In 1 Peter 2:9-11 we get the picture that Christians are an exiled priesthood at war. This is loaded imagery and strong language. Let’s unpack these three images in brief (exiles, priesthood, war). We’re given the picture in verse 11 that Christians are sojourners and exiles in this world. In other words, we don’t belong here. Much like the Israelites who were exiled far from their homes in either Assyria (for the Northern Kingdom of Israel) or Babylon (for the Southern Kingdom of Judah), we live in a land that is not ours. Throughout the Gospels, Jesus calls His children to the Kingdom of God. And though, Peter never uses that language in his letter, it is clearly implied when he speaks of us as exiles. We are exiles who have an inheritance that is kept in heaven for us (1 Pet 1:4).
In verse 9, Christians are referred to as a royal priesthood (also a chose race, a holy nation, and a people for His own possession). This was language reserved for Israel in the Old Testament, which is now applied to all of God’s people in the New. In Exodus 19:6, God refers to Israel as a kingdom of priests. And part of their role as priests was to reflect God’s glory as His treasured possession among all peoples (Ex 19:5). Christians may be exiles to the world, but they are priests unto God who reflect His glory to the nations through their witness.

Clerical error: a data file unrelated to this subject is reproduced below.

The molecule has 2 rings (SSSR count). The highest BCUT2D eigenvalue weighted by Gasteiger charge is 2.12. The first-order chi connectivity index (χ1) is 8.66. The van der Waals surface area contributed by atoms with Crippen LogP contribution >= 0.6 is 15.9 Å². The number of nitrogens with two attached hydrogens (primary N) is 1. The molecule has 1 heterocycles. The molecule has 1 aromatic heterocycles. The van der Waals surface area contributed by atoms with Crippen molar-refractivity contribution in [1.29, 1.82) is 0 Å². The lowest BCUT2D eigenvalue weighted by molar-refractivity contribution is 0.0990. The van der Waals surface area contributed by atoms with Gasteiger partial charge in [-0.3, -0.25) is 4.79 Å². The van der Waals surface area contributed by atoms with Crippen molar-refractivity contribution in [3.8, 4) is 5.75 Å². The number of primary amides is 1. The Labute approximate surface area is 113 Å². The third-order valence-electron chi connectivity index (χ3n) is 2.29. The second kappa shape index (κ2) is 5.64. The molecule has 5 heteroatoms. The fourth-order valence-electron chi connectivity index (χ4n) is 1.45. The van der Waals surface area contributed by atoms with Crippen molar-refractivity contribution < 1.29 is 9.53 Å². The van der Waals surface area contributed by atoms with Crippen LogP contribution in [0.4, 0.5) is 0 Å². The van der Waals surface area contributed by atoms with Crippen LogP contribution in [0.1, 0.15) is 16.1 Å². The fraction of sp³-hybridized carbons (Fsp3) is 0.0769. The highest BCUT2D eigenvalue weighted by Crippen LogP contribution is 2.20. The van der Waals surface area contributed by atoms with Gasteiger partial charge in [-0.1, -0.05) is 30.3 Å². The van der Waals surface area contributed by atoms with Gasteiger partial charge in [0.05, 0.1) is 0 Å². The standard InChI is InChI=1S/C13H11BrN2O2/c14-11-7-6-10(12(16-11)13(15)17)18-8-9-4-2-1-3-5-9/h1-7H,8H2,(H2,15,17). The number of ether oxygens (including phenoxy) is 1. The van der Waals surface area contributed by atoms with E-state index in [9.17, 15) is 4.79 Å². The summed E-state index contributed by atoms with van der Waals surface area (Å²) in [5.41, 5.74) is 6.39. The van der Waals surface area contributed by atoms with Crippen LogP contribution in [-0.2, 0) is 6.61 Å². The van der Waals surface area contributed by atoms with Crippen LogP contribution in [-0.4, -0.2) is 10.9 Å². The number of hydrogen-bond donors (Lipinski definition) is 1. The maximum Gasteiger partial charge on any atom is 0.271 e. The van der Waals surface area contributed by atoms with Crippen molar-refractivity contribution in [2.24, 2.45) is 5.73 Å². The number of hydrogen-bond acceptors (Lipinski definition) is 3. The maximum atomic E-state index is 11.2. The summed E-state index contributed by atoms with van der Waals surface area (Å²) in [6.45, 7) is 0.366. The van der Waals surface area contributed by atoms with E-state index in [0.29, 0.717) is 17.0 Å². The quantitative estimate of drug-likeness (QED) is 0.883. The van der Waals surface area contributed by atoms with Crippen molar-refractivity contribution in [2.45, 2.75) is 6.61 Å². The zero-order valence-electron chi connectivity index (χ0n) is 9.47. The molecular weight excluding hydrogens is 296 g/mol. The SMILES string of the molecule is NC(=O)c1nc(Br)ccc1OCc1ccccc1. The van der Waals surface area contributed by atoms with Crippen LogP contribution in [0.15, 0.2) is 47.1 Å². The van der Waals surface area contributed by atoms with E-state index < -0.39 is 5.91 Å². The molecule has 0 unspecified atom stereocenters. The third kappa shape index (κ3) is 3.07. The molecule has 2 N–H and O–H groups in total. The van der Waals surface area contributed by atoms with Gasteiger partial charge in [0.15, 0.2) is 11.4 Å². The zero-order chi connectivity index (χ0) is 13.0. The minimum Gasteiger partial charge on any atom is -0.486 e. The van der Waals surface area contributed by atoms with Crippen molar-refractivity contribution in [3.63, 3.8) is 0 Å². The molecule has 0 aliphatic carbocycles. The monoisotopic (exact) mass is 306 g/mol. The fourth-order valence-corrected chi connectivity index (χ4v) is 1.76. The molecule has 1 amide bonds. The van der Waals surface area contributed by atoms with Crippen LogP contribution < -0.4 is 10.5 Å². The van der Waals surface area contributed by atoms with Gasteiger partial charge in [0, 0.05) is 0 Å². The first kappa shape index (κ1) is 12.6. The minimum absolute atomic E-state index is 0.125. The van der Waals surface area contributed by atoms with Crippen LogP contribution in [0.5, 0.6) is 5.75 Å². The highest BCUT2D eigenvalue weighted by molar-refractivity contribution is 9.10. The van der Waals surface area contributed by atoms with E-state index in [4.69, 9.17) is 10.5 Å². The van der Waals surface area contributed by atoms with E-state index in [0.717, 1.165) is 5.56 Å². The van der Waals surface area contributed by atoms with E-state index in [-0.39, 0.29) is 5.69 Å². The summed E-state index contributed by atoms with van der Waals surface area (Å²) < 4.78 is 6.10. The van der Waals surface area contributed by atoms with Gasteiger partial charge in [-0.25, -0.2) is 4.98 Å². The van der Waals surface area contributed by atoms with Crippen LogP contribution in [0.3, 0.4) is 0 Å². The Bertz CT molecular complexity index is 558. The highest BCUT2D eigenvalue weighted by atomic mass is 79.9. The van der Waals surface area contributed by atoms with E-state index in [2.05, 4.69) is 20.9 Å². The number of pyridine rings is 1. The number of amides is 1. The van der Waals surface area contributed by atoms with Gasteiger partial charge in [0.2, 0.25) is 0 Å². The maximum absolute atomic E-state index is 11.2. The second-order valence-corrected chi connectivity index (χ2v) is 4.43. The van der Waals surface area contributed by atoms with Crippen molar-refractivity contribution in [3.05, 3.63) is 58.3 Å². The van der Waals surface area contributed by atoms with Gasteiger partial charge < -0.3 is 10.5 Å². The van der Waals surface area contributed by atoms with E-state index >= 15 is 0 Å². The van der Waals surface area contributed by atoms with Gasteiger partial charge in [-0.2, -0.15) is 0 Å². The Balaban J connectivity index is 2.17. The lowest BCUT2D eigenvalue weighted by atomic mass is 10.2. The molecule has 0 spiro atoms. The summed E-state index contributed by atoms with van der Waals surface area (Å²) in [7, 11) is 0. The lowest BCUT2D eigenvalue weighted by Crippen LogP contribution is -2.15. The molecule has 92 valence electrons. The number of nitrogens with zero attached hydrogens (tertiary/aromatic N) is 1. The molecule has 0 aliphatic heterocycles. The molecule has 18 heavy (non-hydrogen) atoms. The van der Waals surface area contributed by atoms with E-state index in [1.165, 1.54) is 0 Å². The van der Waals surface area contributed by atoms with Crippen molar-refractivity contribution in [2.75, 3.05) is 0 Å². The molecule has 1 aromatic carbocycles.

Finally in verse 11, Christians are pictured as exiles that abstain from the passions of the flesh—their old way of life—which wages war against their souls. But this is not a war with flesh and blood, but against the rulers, the authorities, the cosmic powers over this present darkness, against the spiritual forces of evil in the heavenly places (Eph 6:12).
So, if you’re a Christian, you are an exiled priest at war. To the world: you don’t belong. To God: you minister and reflect His glory and call. And as far as your old way of life: you are at war with it. The Keswick passive idea of “let go and let God” is missing in this passage. But if you’re not a Christian, you’re a citizen of this world, who may have a false peace with your worldly passions, and live as an enemy of God (James 4:4).